Trump’s Executive Orders on Immigration – What they Do and Don’t Do. Part III

Issued on January 27, 2017, the most recent Executive Order – titled ““Protecting the Nation from Foreign Terrorist Entry into the United States” though it doesn’t really do anything remotely like that – is the latest in the initial series of three Trump orders impacting immigration. This order is primarily a travel ban and clearly targeted as Muslims.
This one has the following provisions:
For 90 days from the January 27, 2017 date of the order, nationals of Iran, Iraq, Libya, Somalia, Sudan, Syria, Yemen on any temporary visa, immigrant visa, advance parole, or green card are barred from entering the US. Although framed as a 90-day bar to entry, the order elsewhere notes that Ban does not expire if those countries refuse to accept repatriation of removed (deported) nationals of those countries from US. Other countries may be added.
For 120 days, the Refugee Admissions Program will be temporarily suspended – supposedly while DHS and other agencies “review screening procedures to ensure refugees admitted in the future do not pose a security risk to citizens of the United States.” It is unclear in what way current stringent screening procedures are insufficient, or how there are differences on the way the various agencies implement them now. There is no acknowledgement of the very significant two-year screening process currently in place for refugees, only an insistence that they now undergo an as-yet undefined “extreme vetting” process.
The annual quota of refugee admissions is cut by more than half under this EO – to 50,000 from the 110,000 originally allotted for 2017.
The Secretary of State is instructed to review all non-immigrant visa reciprocity agreements “to ensure that they are, with respect to each visa classification, truly reciprocal.” Essentially, to make sure other governments which have entered into reciprocity agreements with the US with regard to certain visa programs are offering US nationals similar benefits under their own visa scheme as are offered to nationals of their own countries by the US. This likely applies most directly to Treaties of Trade and Navigation which give rise to the E-1 Treaty Trader and E-2 Treaty Investor Categories, and may also apply to the TN category under NAFTA, the Australian E-3 category, and the agreements for H-1B cap count set-asides for nationals of Chile and Singapore.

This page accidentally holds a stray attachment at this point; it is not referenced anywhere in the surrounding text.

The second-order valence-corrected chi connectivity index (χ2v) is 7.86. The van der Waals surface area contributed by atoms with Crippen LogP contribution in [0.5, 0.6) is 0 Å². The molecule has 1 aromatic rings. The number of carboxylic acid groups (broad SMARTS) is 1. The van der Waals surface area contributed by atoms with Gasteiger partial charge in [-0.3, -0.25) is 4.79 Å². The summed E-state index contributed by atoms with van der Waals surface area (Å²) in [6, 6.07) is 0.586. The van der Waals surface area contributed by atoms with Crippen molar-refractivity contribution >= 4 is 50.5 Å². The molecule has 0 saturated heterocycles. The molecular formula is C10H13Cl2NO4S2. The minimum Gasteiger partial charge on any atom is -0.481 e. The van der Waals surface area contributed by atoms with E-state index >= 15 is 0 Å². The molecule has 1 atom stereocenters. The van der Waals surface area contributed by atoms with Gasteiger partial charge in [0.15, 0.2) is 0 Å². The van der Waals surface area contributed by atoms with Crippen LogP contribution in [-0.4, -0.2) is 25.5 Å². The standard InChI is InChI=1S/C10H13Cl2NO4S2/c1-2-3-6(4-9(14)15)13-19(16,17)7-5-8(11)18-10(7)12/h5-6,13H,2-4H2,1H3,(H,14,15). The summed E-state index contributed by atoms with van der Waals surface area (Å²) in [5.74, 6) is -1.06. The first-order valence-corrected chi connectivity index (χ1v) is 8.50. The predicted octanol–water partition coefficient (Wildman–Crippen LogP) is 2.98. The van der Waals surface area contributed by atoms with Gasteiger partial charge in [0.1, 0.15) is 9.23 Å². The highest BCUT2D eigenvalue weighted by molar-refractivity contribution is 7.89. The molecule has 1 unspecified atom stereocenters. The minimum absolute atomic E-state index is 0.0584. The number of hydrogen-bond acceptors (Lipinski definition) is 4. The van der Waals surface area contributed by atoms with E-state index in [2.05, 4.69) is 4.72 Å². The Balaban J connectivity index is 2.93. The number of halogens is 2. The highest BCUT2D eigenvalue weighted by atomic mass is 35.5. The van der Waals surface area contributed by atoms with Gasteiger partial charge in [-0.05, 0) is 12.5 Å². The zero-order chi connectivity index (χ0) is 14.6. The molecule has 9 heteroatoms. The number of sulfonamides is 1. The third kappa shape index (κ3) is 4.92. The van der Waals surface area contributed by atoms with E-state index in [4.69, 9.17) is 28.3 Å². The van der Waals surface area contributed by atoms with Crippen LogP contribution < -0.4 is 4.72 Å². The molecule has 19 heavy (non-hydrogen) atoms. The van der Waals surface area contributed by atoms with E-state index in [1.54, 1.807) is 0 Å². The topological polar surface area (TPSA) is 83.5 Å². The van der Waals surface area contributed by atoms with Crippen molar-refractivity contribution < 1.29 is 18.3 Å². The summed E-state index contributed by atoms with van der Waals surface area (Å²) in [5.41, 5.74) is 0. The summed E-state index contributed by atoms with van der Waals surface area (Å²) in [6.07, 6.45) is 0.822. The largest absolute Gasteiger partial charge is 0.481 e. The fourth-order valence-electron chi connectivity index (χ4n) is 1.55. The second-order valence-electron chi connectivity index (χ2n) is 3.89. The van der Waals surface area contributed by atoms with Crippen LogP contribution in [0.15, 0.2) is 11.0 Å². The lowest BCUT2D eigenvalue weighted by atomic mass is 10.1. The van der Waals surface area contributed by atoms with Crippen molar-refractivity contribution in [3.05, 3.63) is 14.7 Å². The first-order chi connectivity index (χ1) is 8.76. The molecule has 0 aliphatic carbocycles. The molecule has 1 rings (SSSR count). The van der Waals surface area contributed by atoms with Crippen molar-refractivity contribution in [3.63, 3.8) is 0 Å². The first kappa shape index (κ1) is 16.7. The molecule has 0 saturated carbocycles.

The Department of State is directed to “restrict the Visa Interview Waiver Program and require additional non-immigrant visa applicants to undergo an in-¬person interview.” There’s been some confusion as to whether this impacts the Visa Waiver Program (what many call “ESTA”) allowing nationals of 38 low-fraud countries to enter the US as visitors without first applying for a formal B-1/B-2 non-immigrant visitor visa at a US consular post abroad. This EO doesn’t restrict the Visa Waiver Program. Rather, the “interview waiver program” refers to the program allowing individuals who already have certain non-immigrant visa stamps in their passports, and who are applying for a renewal or replacement visa in these categories to avoid re-interview if certain requirements are met – a much smaller group of people.
The EO mandates reporting by DHS on individuals charged with Terrorism-based offenses or domestic violence every 180 days.
Like the previous orders, this one relies on Section 212(f) of the Immigration and Nationality Act (INA) of 1952, which gives the President a very general and undefined “authority to suspend the entry of any class of aliens the president deems detrimental to the national interest.”
As with the other orders whether this directive is in fact constitutional is a separate question that we expect to be heavily litigated, and so decided by the courts – this EO perhaps even more so than the others. Again, we suggest checking our blog page for further developments.